August 15, 2013: Mobile apps from toy companies do teach babies something, as all parents can attest: how to use a mobile app. Regarding everything else -- all other direct and indirect claims -- the research is, as today's Washington Post story by Cecelia Kang notes, "scant."
...as adults shell out for the convenience and the promise of toddlers growing up tech-savvy, concern is rising over the long-term impact of parking children in front of screens. And despite advertising claims, there are no major studies that show whether the technology is helpful or harmful.
“The real point here is that we have laws in the country saying if you make claims about a product, you need to be able to substantiate them,” said Susan Linn, above, director of the Campaign for a Commercial-Free Childhood (CCFC). “The fact that they haven’t produced evidence is important.”
Linn’s nonprofit group brought the complaint against Fisher-Price and another app developer to the Federal Trade Commission last week. In 2007, based on a CCFC complaint, the agency forced the makers of the Baby Einstein videos to drop several educational and developmental claims. Last year, the FTC slapped a $185 million fine on the makers of the “Your Baby Can Read” set of videos, flashcards and books for false advertising.
As Anne Flaherty has reported for the Associated Press:
..."Everything we know about brain research and child development points away from using screens to educate babies," said Linn... "The research shows that machines and screen media are a really ineffective way of teaching a baby language. What babies need for healthy brain development is active play, hands-on creative play and face-to-face" interaction.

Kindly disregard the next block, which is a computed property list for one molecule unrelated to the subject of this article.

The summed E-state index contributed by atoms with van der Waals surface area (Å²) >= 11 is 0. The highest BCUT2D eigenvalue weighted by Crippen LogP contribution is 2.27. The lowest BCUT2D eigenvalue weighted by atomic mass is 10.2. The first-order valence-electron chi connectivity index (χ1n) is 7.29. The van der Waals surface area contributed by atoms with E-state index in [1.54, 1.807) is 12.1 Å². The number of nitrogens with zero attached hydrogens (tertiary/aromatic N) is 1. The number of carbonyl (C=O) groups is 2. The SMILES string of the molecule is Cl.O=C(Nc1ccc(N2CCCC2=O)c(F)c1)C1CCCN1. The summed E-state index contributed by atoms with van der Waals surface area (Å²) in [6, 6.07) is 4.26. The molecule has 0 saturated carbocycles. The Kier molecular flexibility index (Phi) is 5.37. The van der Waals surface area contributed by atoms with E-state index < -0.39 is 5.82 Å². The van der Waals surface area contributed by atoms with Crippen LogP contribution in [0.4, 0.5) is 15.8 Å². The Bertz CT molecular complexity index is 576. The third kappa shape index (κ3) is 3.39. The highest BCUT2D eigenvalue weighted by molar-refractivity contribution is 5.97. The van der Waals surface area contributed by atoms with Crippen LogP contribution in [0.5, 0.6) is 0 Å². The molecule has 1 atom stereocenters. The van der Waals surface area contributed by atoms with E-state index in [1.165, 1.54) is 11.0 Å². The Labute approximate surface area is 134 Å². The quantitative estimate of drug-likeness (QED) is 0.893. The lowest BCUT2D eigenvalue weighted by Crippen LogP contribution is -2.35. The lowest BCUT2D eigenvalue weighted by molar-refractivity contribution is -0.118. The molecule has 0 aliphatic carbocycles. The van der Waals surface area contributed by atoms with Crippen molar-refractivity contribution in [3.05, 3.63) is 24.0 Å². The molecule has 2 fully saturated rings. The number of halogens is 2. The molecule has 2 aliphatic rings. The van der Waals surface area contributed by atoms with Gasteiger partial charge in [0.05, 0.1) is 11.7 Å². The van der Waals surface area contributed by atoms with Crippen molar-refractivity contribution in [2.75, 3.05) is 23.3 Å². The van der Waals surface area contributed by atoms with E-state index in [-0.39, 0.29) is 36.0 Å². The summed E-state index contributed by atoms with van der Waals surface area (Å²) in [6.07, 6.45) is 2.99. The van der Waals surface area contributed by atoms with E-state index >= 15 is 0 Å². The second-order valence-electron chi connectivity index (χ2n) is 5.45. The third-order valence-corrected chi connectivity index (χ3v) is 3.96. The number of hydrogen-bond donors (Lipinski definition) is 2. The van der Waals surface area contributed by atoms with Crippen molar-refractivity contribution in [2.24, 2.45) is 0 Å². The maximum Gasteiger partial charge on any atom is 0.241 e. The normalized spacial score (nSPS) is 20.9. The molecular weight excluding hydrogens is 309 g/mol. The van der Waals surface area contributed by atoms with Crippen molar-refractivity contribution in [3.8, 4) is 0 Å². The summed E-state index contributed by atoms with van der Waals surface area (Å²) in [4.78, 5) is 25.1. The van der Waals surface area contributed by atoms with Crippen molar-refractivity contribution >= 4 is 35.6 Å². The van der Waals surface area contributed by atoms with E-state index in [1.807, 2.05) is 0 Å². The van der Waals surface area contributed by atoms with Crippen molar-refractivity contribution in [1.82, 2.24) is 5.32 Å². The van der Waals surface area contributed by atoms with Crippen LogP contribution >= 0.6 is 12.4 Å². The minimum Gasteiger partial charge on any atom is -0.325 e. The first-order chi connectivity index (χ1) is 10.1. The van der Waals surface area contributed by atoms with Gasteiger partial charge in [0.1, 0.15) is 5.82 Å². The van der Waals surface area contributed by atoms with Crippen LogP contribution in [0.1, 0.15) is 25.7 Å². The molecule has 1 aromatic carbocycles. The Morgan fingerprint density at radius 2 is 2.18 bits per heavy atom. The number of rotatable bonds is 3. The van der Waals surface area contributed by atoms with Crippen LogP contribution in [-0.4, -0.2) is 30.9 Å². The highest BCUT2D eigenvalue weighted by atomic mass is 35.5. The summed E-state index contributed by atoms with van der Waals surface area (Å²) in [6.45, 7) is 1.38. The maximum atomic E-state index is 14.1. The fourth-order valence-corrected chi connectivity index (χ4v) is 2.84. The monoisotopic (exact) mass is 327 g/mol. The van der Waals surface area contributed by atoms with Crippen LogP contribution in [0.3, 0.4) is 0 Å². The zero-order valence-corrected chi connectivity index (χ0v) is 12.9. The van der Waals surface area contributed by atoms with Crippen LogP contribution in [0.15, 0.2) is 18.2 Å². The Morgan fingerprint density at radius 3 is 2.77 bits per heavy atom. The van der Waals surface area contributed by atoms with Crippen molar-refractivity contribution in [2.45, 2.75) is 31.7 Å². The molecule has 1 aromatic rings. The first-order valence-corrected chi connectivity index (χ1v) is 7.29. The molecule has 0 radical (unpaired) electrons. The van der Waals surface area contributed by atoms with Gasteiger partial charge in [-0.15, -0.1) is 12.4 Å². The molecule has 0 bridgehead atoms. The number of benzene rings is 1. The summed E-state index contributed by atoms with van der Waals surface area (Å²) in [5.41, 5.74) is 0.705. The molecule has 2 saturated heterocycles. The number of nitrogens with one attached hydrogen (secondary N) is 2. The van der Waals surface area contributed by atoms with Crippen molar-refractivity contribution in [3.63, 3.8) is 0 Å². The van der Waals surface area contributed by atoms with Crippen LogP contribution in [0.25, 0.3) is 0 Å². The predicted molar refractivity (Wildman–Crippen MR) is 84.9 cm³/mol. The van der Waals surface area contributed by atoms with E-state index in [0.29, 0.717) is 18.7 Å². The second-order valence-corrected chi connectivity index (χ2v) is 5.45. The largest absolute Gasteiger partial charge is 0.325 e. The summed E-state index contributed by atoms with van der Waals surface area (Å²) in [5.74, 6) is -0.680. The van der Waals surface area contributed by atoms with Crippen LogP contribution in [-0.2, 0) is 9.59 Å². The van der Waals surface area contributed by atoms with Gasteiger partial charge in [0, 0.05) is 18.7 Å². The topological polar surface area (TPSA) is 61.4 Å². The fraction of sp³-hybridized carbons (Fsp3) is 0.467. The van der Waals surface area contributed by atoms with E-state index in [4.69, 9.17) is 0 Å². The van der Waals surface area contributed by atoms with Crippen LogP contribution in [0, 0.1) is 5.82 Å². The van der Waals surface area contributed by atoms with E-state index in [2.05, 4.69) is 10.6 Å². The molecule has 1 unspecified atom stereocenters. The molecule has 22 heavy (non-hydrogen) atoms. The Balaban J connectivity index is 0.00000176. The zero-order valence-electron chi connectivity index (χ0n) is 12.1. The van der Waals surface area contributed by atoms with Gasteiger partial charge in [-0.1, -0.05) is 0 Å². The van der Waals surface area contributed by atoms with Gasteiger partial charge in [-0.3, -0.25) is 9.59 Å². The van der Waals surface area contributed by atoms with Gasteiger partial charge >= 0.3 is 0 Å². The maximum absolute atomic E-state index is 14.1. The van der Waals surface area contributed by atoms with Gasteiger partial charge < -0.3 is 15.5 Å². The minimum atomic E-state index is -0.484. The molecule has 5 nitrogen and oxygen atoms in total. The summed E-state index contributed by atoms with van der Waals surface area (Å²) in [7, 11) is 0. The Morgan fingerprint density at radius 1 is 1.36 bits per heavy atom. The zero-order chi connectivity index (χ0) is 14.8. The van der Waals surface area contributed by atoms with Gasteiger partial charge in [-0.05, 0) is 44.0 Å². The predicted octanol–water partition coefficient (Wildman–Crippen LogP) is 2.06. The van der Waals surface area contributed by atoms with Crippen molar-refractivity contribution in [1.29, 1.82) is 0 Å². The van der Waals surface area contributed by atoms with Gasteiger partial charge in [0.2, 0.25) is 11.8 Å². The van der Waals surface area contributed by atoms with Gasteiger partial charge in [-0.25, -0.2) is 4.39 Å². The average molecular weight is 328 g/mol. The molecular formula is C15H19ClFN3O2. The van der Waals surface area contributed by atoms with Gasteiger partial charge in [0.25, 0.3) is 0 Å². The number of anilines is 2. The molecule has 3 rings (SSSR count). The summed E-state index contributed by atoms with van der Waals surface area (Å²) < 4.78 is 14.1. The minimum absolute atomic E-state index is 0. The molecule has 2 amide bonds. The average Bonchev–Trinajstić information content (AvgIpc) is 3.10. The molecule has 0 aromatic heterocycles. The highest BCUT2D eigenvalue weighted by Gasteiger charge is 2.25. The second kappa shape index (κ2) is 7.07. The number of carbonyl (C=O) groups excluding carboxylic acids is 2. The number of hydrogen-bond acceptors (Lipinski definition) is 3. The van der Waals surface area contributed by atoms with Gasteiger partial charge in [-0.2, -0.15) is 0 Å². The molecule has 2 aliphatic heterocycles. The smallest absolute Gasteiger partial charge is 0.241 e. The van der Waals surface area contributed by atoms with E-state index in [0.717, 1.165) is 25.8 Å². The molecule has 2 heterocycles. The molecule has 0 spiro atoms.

The American Academy of Pediatrics discourages any electronic "screen time" for infants and toddlers under 2, while older children should be limited to one to two hours a day. It cites one study that found infant videos can delay language development, and warns that no studies have documented a benefit of early viewing.
In response to the most recent CCFC complaint, one software developer, Open Solutions, changed the way it had been marketing its Baby First Puzzle Farm and other apps aimed at children 2 and younger. On Monday, the firm removed advertising language that had claimed its games are a “new and innovative form of baby education,” according to the CCFC...
With the prospect of the federal government clamping down on a flourishing corner of the Internet economy, the Toy Industry Association is planning to mount a defense of the business.